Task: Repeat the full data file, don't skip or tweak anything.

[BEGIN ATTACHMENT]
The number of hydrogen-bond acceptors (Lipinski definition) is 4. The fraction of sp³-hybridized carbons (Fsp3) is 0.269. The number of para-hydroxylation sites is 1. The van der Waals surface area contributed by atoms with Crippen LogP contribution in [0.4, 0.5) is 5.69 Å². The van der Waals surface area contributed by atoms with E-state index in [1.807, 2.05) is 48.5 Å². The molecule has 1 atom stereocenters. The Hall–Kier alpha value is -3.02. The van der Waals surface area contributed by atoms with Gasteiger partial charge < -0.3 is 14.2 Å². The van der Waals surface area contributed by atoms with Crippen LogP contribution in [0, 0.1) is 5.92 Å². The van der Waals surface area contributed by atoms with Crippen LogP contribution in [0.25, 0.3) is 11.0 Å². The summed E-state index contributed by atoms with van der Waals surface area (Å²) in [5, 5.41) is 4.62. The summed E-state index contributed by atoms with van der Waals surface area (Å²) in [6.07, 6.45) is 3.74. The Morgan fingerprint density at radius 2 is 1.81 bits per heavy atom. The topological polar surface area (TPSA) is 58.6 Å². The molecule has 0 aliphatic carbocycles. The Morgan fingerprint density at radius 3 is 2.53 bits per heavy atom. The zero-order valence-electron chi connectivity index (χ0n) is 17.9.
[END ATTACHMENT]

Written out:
The number of hydrogen-bond acceptors (Lipinski definition) is 4. The fraction of sp³-hybridized carbons (Fsp3) is 0.269. The number of para-hydroxylation sites is 1. The van der Waals surface area contributed by atoms with Crippen LogP contribution in [0.4, 0.5) is 5.69 Å². The van der Waals surface area contributed by atoms with E-state index in [1.807, 2.05) is 48.5 Å². The molecule has 1 atom stereocenters. The Hall–Kier alpha value is -3.02. The van der Waals surface area contributed by atoms with Gasteiger partial charge < -0.3 is 14.2 Å². The van der Waals surface area contributed by atoms with Crippen LogP contribution in [0, 0.1) is 5.92 Å². The van der Waals surface area contributed by atoms with Crippen LogP contribution in [0.25, 0.3) is 11.0 Å². The summed E-state index contributed by atoms with van der Waals surface area (Å²) in [5, 5.41) is 4.62. The summed E-state index contributed by atoms with van der Waals surface area (Å²) in [6.07, 6.45) is 3.74. The Morgan fingerprint density at radius 2 is 1.81 bits per heavy atom. The topological polar surface area (TPSA) is 58.6 Å². The molecule has 0 aliphatic carbocycles. The Morgan fingerprint density at radius 3 is 2.53 bits per heavy atom. The zero-order valence-electron chi connectivity index (χ0n) is 17.9.